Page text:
Studies of the constitutional law and history of the religion clauses often seem to be largely a late twentieth century phenomenon (this is not too surprising, since things began to heat up in earnest in the mid-’40s), but there are many notable predecessors. One of these is Anson Phelps Stokes’s gargantuan effort, Church and State in the United States, first published in 1950 in three volumes. It contains many historical details that are well worth savoring and which don’t seem to have made it to subsequent treatments (particularly church/state episodes in early America). The three volumes were later condensed into one volume by the brilliant Leo Pfeffer, with some slightly polemical editing by Pfeffer as well (as committed a 1960s-70s-style separationist as one could find).
As I could not find an image of the original Stokes volumes, I’ve attached an image of the 1964 Pfeffer abridgement. But a few years back I looked through Volume I of the original — if you can get your hands on it, it’s well worth it. — MOD
The Washington Post has a balanced article on the ministerial exemption and the upcoming Hosanna-Tabor case with some interesting comments from Professor Chip Lupu. One thing Chip mentions that I had not thought about was that he expects the three female justices, Justices Ginsburg, Sotomayor, and Kagan, to vote for a narrow ministerial exemption (assuming that they vote for an exemption) for the reason that they will want to protect teachers in religious schools who are likely to be women. I am not sure how these Justices would vote, but I think I agree with Chip that some or perhaps even all three of them are likely to vote for a narrow exemption. For example, I think Justice Kagan’s dissent in Arizona v. Winn was some indication of her views of religion clause questions, though that case implicated EC issues, and these Justices’ views of the FEC is largely a mystery. But I had not considered the particular reason that Chip offers. But if this is a reason to vote against the ME, I don’t think it’s one which would apply to a variety of (perhaps even many) situations in which the ministerial exemption would otherwise apply. Do others disagree with me? — MOD [x-posted MOJ]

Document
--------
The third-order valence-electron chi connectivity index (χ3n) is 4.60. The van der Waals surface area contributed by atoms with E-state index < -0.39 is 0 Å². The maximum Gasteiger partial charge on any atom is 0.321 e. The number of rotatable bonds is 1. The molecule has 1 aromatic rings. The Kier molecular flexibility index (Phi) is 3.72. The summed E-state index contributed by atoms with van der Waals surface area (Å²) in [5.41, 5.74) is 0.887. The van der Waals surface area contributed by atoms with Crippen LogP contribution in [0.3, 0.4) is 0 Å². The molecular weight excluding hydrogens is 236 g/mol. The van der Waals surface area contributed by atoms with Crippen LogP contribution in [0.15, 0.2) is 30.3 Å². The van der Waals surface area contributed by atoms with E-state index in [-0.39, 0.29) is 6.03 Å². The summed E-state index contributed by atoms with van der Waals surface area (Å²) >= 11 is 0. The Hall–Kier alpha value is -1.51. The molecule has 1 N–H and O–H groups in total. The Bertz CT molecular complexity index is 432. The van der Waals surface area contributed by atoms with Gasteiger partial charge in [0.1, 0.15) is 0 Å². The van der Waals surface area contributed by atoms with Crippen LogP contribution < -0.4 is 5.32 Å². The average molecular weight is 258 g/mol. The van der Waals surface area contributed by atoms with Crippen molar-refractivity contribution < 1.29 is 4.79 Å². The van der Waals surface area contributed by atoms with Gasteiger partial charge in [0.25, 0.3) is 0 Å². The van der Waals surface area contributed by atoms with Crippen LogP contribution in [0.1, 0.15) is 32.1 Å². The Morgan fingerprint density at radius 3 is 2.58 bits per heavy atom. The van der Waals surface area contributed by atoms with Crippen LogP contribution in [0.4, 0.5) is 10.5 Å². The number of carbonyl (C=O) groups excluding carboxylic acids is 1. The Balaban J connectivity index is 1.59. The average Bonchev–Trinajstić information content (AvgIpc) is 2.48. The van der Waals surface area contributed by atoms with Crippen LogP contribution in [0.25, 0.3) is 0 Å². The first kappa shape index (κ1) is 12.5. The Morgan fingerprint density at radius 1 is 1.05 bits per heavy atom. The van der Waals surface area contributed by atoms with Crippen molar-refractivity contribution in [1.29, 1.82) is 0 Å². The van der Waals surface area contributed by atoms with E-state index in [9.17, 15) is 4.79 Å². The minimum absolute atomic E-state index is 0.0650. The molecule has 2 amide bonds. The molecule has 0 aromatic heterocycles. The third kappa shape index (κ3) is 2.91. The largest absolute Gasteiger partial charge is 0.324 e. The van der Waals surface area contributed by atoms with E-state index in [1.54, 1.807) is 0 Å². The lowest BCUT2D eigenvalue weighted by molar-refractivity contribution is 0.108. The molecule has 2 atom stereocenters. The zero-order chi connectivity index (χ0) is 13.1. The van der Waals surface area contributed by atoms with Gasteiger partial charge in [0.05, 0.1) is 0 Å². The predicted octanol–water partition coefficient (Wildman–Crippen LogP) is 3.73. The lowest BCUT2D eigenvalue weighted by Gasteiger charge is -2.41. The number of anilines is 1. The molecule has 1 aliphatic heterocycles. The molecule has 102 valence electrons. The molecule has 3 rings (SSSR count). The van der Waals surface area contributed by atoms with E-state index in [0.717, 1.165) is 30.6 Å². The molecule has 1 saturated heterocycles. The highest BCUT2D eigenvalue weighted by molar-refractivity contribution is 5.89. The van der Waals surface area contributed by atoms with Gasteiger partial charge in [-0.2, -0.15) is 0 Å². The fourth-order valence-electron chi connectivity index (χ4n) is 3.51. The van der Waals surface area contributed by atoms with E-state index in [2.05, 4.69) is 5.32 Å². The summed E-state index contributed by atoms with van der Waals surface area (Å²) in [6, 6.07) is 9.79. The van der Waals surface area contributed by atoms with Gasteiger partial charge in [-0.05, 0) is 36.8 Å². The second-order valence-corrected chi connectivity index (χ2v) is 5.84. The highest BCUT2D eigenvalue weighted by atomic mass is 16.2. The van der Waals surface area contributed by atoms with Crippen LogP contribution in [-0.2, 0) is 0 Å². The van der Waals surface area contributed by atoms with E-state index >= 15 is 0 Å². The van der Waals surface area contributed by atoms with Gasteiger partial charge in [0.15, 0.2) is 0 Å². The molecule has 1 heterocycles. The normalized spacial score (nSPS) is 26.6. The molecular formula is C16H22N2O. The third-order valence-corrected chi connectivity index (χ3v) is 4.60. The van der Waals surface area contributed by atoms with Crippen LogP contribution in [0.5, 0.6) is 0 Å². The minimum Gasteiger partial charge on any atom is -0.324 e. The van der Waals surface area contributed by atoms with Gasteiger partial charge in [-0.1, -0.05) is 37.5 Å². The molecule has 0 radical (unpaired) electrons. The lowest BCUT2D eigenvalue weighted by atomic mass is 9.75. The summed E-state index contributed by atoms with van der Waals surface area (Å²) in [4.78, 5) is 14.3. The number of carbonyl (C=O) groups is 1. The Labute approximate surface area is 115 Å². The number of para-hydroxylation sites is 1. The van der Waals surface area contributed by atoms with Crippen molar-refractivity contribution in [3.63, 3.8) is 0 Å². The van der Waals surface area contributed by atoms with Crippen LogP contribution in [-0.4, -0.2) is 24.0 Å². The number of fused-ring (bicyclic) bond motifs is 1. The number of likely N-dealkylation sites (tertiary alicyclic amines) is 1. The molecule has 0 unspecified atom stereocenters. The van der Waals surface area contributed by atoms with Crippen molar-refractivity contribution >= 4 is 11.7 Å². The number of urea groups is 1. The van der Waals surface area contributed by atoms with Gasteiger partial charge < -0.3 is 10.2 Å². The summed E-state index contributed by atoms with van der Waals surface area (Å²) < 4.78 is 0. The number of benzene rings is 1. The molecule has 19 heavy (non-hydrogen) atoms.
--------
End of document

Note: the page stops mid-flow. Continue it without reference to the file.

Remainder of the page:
The White House issued a statement this afternoon condemning the conviction of Evangelical Pastor Yousef Nadarkhani for apostasy by an Iranian court. Having refused three times to recant his adult conversion to Christianity, Nadarkhani is now subject to execution. Some reports suggest that the authorities will commute the death-penalty sentence, but that is unclear at this writing. The White House’s statement follows. — MLM
The United States condemns the conviction of Pastor Youcef Nadarkhani. Pastor Nadarkhani has done nothing more than maintain his devout faith, which is a universal right for all people. That the Iranian authorities would try to force him to renounce that faith violates the religious values they claim to defend, crosses all bounds of decency, and breaches Iran’s own international obligations. A decision to impose the death penalty would further demonstrate the Iranian authorities’ utter disregard for religious freedom, and highlight Iran’s continuing violation of the universal rights of its citizens. We call upon the Iranian authorities to release Pastor Nadarkhani, and demonstrate a commitment to basic, universal human rights, including freedom of religion.